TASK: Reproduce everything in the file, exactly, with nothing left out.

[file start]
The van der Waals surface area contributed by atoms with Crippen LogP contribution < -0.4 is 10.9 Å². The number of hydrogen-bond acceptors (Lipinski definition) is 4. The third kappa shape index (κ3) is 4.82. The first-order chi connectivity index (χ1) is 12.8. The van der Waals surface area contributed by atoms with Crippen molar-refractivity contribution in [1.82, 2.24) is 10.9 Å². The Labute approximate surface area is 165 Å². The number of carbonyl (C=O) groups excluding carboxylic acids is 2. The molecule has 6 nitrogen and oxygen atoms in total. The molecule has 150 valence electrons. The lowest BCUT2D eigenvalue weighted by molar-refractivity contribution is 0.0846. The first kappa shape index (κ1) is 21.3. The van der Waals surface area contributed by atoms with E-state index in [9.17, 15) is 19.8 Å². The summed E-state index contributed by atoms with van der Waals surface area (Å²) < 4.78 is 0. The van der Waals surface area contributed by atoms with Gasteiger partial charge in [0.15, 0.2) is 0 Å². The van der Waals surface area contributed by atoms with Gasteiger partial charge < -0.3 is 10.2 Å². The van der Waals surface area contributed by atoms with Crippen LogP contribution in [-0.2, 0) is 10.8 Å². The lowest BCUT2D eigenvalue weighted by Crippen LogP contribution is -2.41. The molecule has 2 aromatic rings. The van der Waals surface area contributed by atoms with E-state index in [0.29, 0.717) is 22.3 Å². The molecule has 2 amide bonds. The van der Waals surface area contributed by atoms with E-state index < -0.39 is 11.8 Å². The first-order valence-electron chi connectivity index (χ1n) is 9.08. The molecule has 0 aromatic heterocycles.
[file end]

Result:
The van der Waals surface area contributed by atoms with Crippen LogP contribution < -0.4 is 10.9 Å². The number of hydrogen-bond acceptors (Lipinski definition) is 4. The third kappa shape index (κ3) is 4.82. The first-order chi connectivity index (χ1) is 12.8. The van der Waals surface area contributed by atoms with Crippen molar-refractivity contribution in [1.82, 2.24) is 10.9 Å². The Labute approximate surface area is 165 Å². The number of carbonyl (C=O) groups excluding carboxylic acids is 2. The molecule has 6 nitrogen and oxygen atoms in total. The molecule has 150 valence electrons. The lowest BCUT2D eigenvalue weighted by molar-refractivity contribution is 0.0846. The first kappa shape index (κ1) is 21.3. The van der Waals surface area contributed by atoms with E-state index in [9.17, 15) is 19.8 Å². The summed E-state index contributed by atoms with van der Waals surface area (Å²) < 4.78 is 0. The van der Waals surface area contributed by atoms with Gasteiger partial charge in [0.15, 0.2) is 0 Å². The van der Waals surface area contributed by atoms with Gasteiger partial charge < -0.3 is 10.2 Å². The van der Waals surface area contributed by atoms with Crippen LogP contribution in [-0.2, 0) is 10.8 Å². The lowest BCUT2D eigenvalue weighted by Crippen LogP contribution is -2.41. The molecule has 2 aromatic rings. The van der Waals surface area contributed by atoms with E-state index in [0.29, 0.717) is 22.3 Å². The molecule has 2 amide bonds. The van der Waals surface area contributed by atoms with E-state index < -0.39 is 11.8 Å². The first-order valence-electron chi connectivity index (χ1n) is 9.08. The molecule has 0 aromatic heterocycles.